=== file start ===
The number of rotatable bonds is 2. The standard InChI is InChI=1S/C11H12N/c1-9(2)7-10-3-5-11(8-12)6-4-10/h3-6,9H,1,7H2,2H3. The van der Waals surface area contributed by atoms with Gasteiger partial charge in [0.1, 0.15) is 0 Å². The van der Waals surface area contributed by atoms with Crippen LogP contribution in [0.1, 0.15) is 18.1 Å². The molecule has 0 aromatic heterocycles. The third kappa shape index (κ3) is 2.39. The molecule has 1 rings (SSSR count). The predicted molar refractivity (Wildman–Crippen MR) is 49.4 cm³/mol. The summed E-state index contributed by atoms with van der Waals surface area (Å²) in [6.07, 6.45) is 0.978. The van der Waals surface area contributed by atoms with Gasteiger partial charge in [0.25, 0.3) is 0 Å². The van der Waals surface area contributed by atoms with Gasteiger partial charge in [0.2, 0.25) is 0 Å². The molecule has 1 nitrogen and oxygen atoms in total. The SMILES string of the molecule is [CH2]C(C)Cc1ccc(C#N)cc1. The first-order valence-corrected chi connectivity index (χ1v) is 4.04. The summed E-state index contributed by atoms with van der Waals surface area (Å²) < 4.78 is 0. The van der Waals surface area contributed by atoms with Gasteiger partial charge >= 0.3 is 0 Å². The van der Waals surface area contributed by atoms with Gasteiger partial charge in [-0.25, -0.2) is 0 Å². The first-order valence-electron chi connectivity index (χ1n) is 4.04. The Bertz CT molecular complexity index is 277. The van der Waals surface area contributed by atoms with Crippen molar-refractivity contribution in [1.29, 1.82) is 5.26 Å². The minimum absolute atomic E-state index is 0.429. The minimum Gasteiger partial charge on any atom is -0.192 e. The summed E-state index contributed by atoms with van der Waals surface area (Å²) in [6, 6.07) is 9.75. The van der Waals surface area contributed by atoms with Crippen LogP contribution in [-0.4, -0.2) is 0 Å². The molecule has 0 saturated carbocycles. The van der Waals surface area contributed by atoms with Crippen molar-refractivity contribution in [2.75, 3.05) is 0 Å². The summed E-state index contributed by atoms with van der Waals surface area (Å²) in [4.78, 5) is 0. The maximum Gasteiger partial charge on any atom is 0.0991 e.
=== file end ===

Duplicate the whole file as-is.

The number of rotatable bonds is 2. The standard InChI is InChI=1S/C11H12N/c1-9(2)7-10-3-5-11(8-12)6-4-10/h3-6,9H,1,7H2,2H3. The van der Waals surface area contributed by atoms with Gasteiger partial charge in [0.1, 0.15) is 0 Å². The van der Waals surface area contributed by atoms with Crippen LogP contribution in [0.1, 0.15) is 18.1 Å². The molecule has 0 aromatic heterocycles. The third kappa shape index (κ3) is 2.39. The molecule has 1 rings (SSSR count). The predicted molar refractivity (Wildman–Crippen MR) is 49.4 cm³/mol. The summed E-state index contributed by atoms with van der Waals surface area (Å²) in [6.07, 6.45) is 0.978. The van der Waals surface area contributed by atoms with Gasteiger partial charge in [0.25, 0.3) is 0 Å². The van der Waals surface area contributed by atoms with Gasteiger partial charge in [0.2, 0.25) is 0 Å². The molecule has 1 nitrogen and oxygen atoms in total. The SMILES string of the molecule is [CH2]C(C)Cc1ccc(C#N)cc1. The first-order valence-corrected chi connectivity index (χ1v) is 4.04. The summed E-state index contributed by atoms with van der Waals surface area (Å²) < 4.78 is 0. The van der Waals surface area contributed by atoms with Gasteiger partial charge >= 0.3 is 0 Å². The van der Waals surface area contributed by atoms with Gasteiger partial charge in [-0.25, -0.2) is 0 Å². The first-order valence-electron chi connectivity index (χ1n) is 4.04. The Bertz CT molecular complexity index is 277. The van der Waals surface area contributed by atoms with Crippen molar-refractivity contribution in [1.29, 1.82) is 5.26 Å². The minimum absolute atomic E-state index is 0.429. The minimum Gasteiger partial charge on any atom is -0.192 e. The summed E-state index contributed by atoms with van der Waals surface area (Å²) in [6, 6.07) is 9.75. The van der Waals surface area contributed by atoms with Crippen LogP contribution in [-0.4, -0.2) is 0 Å². The molecule has 0 saturated carbocycles. The van der Waals surface area contributed by atoms with Crippen molar-refractivity contribution in [2.75, 3.05) is 0 Å². The summed E-state index contributed by atoms with van der Waals surface area (Å²) in [4.78, 5) is 0. The maximum Gasteiger partial charge on any atom is 0.0991 e.